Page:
In the hands of a Black male protagonist, the legend takes on a new life. There are some nuanced touches as he learns more about his community, his own status in it, and his standing in society as a whole as he delves into and is affected by the legend.

Despite any anonymous online bitching you might hear about this being a “Black propaganda” film, I found it to be an objective deconstruction of the Black experience. For instance, there’s a subtle moment when the main guy is exploring the projects with his camera during the day, hears a cop car siren go by, and instinctively ducks out of sight—a reminder of just how on edge a Black person has to live every single moment of their life. We see how those fears can influence expectations and emotions, such as when an uppity white female critic makes a negative comment about him that he takes as a reference to his blackness when she is actually stating her opinion about artists, or when the Black characters express resentment over gentrification of Black communities then have the white gay guy nonchalantly point out that they are reaping the benefits considering they live in a lovely apartment in one of those upscale neighborhoods.

While determined to deliver its social messages, the film also seems concerned about offering money shots so it won’t disappoint its horror audience. As a result, jarring tonal shifts hit us with rather forced—but fun—kill scenes that are as gratuitous as anything you would see in the slasher trash that was coming out in the early 90s. A sex scene in the art gallery turns to murder, as it should considering the white characters had a confrontation with the main guy earlier. Yet there’s another white character the main guy is at odds with whose slaughter is reported rather than presented. Instead we are treated to a totally random and out of place massacre of high school girls after they call for Candyman in the mirror. It is a sequence I could imagine came to be after a producer screened the film and then insisted a big kill scene was needed.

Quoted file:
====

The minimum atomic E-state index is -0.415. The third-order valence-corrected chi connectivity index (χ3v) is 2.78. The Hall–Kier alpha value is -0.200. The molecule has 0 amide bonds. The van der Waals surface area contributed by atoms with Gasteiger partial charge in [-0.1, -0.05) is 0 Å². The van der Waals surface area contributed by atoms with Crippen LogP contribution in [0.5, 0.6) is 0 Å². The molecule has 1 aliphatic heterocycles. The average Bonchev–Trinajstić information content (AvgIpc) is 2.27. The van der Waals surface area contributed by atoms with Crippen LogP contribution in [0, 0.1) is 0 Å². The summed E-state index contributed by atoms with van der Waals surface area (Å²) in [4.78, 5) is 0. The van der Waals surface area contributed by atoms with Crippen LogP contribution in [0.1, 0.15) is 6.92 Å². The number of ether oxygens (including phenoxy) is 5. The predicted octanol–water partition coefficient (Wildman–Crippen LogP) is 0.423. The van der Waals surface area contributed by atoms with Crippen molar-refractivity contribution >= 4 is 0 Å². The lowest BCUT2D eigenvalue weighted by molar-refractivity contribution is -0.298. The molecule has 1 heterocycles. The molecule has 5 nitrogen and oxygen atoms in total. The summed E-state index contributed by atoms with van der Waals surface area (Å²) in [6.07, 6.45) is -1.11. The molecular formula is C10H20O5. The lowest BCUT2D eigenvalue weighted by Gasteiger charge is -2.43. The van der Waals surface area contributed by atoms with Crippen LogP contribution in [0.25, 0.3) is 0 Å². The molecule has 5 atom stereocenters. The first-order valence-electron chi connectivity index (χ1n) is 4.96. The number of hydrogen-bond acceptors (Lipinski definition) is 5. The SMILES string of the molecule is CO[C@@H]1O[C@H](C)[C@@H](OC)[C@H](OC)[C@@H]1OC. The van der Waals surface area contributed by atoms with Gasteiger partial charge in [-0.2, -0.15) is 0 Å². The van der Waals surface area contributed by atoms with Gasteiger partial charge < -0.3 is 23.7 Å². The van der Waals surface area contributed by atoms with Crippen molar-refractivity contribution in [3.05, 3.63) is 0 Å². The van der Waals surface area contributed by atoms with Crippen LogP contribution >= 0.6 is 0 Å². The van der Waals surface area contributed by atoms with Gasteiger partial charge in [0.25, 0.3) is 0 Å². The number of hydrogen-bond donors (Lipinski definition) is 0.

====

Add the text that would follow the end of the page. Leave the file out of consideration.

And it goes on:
Haters are going to hate that the point isn’t to just kill evil white people. Candyman 2021 goes beyond that. It does much more than touch upon how Blacks are affected by racism in society, the system, and the law. Within the context of how events unfolds, it also presents notions of Black people being victims of each other, being self-destructive for the purpose of self-preservation, and even being slaves to their own tragic history, passing on their downtrodden lot in life instead of lifting each other up and out of it.

And finally, although the Candyman lore is tweaked somewhat when compared to the 1992 film, the narrative does enmesh itself deeper into the original plot, with a character from that film returning, as well as a last minute reminder that Tony Todd is forever the true Candyman.



About Daniel

I am the author of the horror anthologies CLOSET MONSTERS: ZOMBIED OUT AND TALES OF GOTHROTICA and HORNY DEVILS, and the horror novels COMBUSTION and NO PLACE FOR LITTLE ONES. I am also the founder of BOYS, BEARS & SCARES, a facebook page for gay male horror fans! Check it out and like it at